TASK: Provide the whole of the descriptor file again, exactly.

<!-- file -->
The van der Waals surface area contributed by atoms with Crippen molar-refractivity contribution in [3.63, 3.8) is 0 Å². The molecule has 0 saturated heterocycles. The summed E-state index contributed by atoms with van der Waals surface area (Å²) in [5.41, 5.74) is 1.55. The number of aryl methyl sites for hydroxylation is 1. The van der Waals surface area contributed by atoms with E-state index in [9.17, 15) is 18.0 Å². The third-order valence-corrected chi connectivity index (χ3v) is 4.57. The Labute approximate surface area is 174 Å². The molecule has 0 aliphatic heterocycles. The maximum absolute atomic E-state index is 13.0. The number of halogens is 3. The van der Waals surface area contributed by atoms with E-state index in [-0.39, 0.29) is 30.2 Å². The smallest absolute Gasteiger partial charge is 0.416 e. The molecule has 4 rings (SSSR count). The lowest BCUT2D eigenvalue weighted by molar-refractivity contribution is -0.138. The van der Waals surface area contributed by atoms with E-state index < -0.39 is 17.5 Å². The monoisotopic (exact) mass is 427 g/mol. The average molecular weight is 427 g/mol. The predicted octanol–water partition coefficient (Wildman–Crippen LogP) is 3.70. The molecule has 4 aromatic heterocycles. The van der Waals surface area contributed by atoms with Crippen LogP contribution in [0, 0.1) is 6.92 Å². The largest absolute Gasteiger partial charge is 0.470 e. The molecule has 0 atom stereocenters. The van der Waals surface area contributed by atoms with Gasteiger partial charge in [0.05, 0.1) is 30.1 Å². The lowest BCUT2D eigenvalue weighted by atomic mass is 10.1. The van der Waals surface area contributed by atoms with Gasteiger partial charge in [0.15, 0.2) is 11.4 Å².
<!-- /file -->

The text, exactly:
The van der Waals surface area contributed by atoms with Crippen molar-refractivity contribution in [3.63, 3.8) is 0 Å². The molecule has 0 saturated heterocycles. The summed E-state index contributed by atoms with van der Waals surface area (Å²) in [5.41, 5.74) is 1.55. The number of aryl methyl sites for hydroxylation is 1. The van der Waals surface area contributed by atoms with E-state index in [9.17, 15) is 18.0 Å². The third-order valence-corrected chi connectivity index (χ3v) is 4.57. The Labute approximate surface area is 174 Å². The molecule has 0 aliphatic heterocycles. The maximum absolute atomic E-state index is 13.0. The number of halogens is 3. The van der Waals surface area contributed by atoms with E-state index in [-0.39, 0.29) is 30.2 Å². The smallest absolute Gasteiger partial charge is 0.416 e. The molecule has 4 rings (SSSR count). The lowest BCUT2D eigenvalue weighted by molar-refractivity contribution is -0.138. The van der Waals surface area contributed by atoms with E-state index < -0.39 is 17.5 Å². The monoisotopic (exact) mass is 427 g/mol. The average molecular weight is 427 g/mol. The predicted octanol–water partition coefficient (Wildman–Crippen LogP) is 3.70. The molecule has 4 aromatic heterocycles. The van der Waals surface area contributed by atoms with Crippen LogP contribution in [0, 0.1) is 6.92 Å². The largest absolute Gasteiger partial charge is 0.470 e. The molecule has 0 atom stereocenters. The van der Waals surface area contributed by atoms with Gasteiger partial charge in [0.05, 0.1) is 30.1 Å². The lowest BCUT2D eigenvalue weighted by atomic mass is 10.1. The van der Waals surface area contributed by atoms with Gasteiger partial charge in [0.15, 0.2) is 11.4 Å².